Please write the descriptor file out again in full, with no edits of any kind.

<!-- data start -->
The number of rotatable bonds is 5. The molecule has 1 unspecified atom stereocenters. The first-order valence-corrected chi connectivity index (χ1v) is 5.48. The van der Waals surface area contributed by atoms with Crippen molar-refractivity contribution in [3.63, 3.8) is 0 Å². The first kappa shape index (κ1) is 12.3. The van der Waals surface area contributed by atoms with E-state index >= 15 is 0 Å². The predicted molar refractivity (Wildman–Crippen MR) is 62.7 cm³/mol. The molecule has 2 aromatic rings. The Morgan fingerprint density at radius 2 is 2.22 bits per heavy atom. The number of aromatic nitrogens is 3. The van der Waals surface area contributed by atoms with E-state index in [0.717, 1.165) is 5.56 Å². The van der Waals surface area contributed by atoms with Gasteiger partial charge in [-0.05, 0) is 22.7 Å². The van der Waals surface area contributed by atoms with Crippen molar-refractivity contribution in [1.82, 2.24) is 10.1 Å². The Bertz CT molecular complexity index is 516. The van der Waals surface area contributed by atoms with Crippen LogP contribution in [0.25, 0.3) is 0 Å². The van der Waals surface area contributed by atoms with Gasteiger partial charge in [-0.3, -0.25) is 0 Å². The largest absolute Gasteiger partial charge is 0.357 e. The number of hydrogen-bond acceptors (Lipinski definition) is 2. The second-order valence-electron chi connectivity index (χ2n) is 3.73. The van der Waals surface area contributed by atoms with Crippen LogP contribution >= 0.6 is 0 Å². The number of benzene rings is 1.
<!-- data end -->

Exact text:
The number of rotatable bonds is 5. The molecule has 1 unspecified atom stereocenters. The first-order valence-corrected chi connectivity index (χ1v) is 5.48. The van der Waals surface area contributed by atoms with Crippen molar-refractivity contribution in [3.63, 3.8) is 0 Å². The first kappa shape index (κ1) is 12.3. The van der Waals surface area contributed by atoms with E-state index >= 15 is 0 Å². The predicted molar refractivity (Wildman–Crippen MR) is 62.7 cm³/mol. The molecule has 2 aromatic rings. The Morgan fingerprint density at radius 2 is 2.22 bits per heavy atom. The number of aromatic nitrogens is 3. The van der Waals surface area contributed by atoms with E-state index in [0.717, 1.165) is 5.56 Å². The van der Waals surface area contributed by atoms with Gasteiger partial charge in [-0.05, 0) is 22.7 Å². The van der Waals surface area contributed by atoms with Crippen molar-refractivity contribution in [1.82, 2.24) is 10.1 Å². The Bertz CT molecular complexity index is 516. The van der Waals surface area contributed by atoms with Crippen LogP contribution in [0.25, 0.3) is 0 Å². The van der Waals surface area contributed by atoms with Gasteiger partial charge in [-0.3, -0.25) is 0 Å². The largest absolute Gasteiger partial charge is 0.357 e. The number of hydrogen-bond acceptors (Lipinski definition) is 2. The second-order valence-electron chi connectivity index (χ2n) is 3.73. The van der Waals surface area contributed by atoms with Crippen LogP contribution >= 0.6 is 0 Å². The number of benzene rings is 1.